PLEASE NOTE: To protect your safety in response to the threats of COVID-19, we are regularly sanitizing our office space and, to the extent possible, are communicating with our clients by telephone and/or video conferencing and/or email as much as possible. Please call our office to discuss your options and stay well.
Teren Law Group. P.C.
Free Case Evaluations Available Call Us Now At 310-870-0375
Free Case Evaluations Available Call Us Now At 310-870-0375

Strong Legal Advocacy In The Workplace & In The Courtroom

Proudly Helping Employees Across All Walks Of Life

We Put Your Interests First

A Record Of Success At Trial

A Personal Approach To Your Case

Strong Legal Advocacy In The Workplace & In The Courtroom

Ex-Beverly Hills employee alleges wrongful termination

On Behalf of | Apr 11, 2019 | Discrimination

A 66-year-old Southern California woman has sued the city of Beverly Hills, contending she didn’t receive a promotion because of her age and that hostility from a supervisor forced her to quit her job.

The woman has filed a lawsuit in Los Angeles County Superior Court, and she alleges wrongful termination, discrimination, retaliation and failure to prevent discrimination, harassment and/or retaliation.

She is seeking unspecified damages in the suit, which names both the city and the city’s director of parks and recreation. The woman had worked as a senior recreation supervisor.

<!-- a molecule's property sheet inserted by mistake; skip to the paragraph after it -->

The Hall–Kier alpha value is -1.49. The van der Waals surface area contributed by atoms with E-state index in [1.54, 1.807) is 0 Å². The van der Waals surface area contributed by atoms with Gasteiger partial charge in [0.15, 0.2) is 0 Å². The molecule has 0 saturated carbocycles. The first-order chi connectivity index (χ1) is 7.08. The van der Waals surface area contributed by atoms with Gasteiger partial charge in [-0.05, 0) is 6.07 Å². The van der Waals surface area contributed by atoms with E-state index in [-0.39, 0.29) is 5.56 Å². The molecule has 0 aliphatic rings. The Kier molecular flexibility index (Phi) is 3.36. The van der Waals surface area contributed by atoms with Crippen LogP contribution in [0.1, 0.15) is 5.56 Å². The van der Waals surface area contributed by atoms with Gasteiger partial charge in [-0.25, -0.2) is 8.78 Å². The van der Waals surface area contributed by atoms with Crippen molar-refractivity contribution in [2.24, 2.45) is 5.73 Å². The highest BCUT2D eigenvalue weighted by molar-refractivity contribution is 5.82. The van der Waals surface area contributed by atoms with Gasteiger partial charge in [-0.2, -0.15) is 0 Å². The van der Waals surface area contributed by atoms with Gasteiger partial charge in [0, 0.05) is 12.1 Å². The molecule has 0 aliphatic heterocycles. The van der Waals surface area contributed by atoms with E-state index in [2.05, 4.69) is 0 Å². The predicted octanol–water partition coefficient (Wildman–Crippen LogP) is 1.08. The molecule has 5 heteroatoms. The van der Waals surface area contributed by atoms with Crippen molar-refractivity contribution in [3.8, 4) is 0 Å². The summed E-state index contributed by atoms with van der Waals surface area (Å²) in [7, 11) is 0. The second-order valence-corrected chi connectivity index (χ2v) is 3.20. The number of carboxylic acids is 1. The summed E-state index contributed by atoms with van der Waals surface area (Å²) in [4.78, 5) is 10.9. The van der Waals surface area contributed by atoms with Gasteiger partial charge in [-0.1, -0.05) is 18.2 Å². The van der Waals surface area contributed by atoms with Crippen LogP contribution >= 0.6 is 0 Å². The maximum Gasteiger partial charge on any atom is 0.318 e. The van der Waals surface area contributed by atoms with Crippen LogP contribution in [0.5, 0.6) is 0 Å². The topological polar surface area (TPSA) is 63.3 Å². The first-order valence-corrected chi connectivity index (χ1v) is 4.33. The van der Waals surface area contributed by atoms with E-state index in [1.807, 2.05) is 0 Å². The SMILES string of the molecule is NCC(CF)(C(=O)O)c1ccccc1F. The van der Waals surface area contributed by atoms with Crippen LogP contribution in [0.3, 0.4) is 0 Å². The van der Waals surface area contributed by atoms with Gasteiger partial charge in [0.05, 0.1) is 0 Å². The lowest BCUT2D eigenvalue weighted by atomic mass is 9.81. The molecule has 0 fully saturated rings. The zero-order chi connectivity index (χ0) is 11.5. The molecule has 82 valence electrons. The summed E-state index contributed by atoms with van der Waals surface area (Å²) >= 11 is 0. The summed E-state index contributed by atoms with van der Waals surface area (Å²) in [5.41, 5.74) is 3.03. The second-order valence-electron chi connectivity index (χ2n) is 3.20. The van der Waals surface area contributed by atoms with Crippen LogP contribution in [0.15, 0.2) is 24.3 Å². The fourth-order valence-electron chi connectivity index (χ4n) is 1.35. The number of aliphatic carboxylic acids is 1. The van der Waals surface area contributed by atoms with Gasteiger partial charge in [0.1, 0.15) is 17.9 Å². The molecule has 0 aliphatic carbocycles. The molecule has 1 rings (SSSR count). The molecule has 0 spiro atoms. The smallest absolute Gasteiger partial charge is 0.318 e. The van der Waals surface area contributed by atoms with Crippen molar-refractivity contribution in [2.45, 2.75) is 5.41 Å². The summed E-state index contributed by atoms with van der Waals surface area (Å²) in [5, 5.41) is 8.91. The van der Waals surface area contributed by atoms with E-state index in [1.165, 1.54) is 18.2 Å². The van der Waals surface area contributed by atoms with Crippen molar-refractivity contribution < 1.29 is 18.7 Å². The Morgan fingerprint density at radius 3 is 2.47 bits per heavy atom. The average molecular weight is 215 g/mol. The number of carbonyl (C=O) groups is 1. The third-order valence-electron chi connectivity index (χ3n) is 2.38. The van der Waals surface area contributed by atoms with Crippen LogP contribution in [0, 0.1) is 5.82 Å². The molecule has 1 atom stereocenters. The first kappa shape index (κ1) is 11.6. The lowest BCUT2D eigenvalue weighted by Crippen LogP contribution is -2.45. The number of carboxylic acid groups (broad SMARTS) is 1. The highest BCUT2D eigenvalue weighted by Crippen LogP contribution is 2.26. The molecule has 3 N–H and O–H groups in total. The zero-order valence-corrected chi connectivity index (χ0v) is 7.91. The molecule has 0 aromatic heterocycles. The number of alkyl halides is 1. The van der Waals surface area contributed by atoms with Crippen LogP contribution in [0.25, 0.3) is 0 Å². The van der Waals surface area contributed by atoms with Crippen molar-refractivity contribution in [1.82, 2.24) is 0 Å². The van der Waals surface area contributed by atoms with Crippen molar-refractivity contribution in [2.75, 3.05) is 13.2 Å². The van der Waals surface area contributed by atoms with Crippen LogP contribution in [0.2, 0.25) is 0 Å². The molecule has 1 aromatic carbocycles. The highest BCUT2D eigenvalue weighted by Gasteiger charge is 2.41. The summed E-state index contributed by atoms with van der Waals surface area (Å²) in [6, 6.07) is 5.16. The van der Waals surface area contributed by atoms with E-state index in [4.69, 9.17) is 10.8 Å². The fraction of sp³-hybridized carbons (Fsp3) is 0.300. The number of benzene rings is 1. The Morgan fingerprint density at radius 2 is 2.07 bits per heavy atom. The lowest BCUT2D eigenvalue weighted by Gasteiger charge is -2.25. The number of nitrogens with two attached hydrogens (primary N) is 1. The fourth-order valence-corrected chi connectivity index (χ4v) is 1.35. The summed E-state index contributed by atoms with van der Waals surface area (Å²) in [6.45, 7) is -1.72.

The woman began her job in the recreation department in 1979, and in 2001, she was promoted to a job as assistant manager of Greystone Mansion, where a number of major events are held each year.

In December 2016, she was promoted to interim director of the facility and let her supervisor know she wanted the job full-time and applied for it. She had been credited for making an annual event at the mansion “a huge success” and received her usual $2,500 bonus for the special event.

In June 2017, after the big event, she had knee replacement surgery, was unable to attend the job interview for the promotion in person, the city didn’t make special accommodations, and they had to do it via Skype. Her lawsuit contends that was a disadvantage.

The job went to a woman in her mid-30s with far less experience, according to the lawsuit.

The relationship between the woman and the city’s parks and recreation director continued to deteriorate. She was denied the $2,500 bonus in 2018 after the special event and complained to the union. Then, the suit says, many of her responsibilities were taken from her, and she was reassigned to a low-profile job. “Hostility and humiliation” forced her to quit her job in February 2019, per the lawsuit.

If the facts listed in the woman’s lawsuit are accurate, she is well within her rights to file the lawsuit. Under both state and federal law, age discrimination is prohibited.

FindLaw Network